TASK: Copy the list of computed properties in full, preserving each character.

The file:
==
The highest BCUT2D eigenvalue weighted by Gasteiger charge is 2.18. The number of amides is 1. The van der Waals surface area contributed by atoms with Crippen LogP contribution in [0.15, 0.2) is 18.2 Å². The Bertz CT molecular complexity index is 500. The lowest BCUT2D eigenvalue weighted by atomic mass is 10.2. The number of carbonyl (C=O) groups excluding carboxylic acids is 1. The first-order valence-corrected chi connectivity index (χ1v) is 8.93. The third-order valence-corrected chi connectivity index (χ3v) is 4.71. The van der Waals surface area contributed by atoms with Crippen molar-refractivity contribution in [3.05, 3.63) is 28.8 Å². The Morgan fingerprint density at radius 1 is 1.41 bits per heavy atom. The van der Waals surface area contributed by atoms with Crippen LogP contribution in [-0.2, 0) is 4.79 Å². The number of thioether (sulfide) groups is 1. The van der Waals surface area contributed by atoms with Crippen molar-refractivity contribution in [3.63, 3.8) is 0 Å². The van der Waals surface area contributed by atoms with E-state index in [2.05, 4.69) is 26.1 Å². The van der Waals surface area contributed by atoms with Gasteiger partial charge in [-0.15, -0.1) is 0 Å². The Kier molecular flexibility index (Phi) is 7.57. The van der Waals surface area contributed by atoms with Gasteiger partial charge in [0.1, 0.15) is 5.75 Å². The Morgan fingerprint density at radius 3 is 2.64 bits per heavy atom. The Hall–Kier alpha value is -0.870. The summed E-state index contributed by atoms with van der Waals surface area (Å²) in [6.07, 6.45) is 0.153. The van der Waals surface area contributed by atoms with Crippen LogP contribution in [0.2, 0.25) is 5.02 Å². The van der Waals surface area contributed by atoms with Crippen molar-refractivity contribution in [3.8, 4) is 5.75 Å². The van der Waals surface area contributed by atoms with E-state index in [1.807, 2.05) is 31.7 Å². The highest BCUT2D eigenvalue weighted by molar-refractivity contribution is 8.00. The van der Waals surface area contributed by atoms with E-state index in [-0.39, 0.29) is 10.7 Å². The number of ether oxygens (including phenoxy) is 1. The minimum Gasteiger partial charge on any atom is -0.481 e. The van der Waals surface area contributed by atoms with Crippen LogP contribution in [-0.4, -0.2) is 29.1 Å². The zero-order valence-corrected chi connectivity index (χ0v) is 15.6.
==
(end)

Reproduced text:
The highest BCUT2D eigenvalue weighted by Gasteiger charge is 2.18. The number of amides is 1. The van der Waals surface area contributed by atoms with Crippen LogP contribution in [0.15, 0.2) is 18.2 Å². The Bertz CT molecular complexity index is 500. The lowest BCUT2D eigenvalue weighted by atomic mass is 10.2. The number of carbonyl (C=O) groups excluding carboxylic acids is 1. The first-order valence-corrected chi connectivity index (χ1v) is 8.93. The third-order valence-corrected chi connectivity index (χ3v) is 4.71. The van der Waals surface area contributed by atoms with Crippen molar-refractivity contribution in [3.05, 3.63) is 28.8 Å². The Morgan fingerprint density at radius 1 is 1.41 bits per heavy atom. The van der Waals surface area contributed by atoms with Crippen LogP contribution in [-0.2, 0) is 4.79 Å². The number of thioether (sulfide) groups is 1. The van der Waals surface area contributed by atoms with Crippen molar-refractivity contribution in [3.63, 3.8) is 0 Å². The van der Waals surface area contributed by atoms with E-state index in [2.05, 4.69) is 26.1 Å². The van der Waals surface area contributed by atoms with Gasteiger partial charge in [-0.15, -0.1) is 0 Å². The Kier molecular flexibility index (Phi) is 7.57. The van der Waals surface area contributed by atoms with Gasteiger partial charge in [0.1, 0.15) is 5.75 Å². The Morgan fingerprint density at radius 3 is 2.64 bits per heavy atom. The Hall–Kier alpha value is -0.870. The summed E-state index contributed by atoms with van der Waals surface area (Å²) in [6.07, 6.45) is 0.153. The van der Waals surface area contributed by atoms with Crippen LogP contribution in [0.2, 0.25) is 5.02 Å². The van der Waals surface area contributed by atoms with Crippen molar-refractivity contribution in [3.8, 4) is 5.75 Å². The van der Waals surface area contributed by atoms with E-state index in [1.807, 2.05) is 31.7 Å². The highest BCUT2D eigenvalue weighted by molar-refractivity contribution is 8.00. The van der Waals surface area contributed by atoms with E-state index in [-0.39, 0.29) is 10.7 Å². The number of ether oxygens (including phenoxy) is 1. The minimum Gasteiger partial charge on any atom is -0.481 e. The van der Waals surface area contributed by atoms with Crippen LogP contribution in [-0.4, -0.2) is 29.1 Å². The zero-order valence-corrected chi connectivity index (χ0v) is 15.6.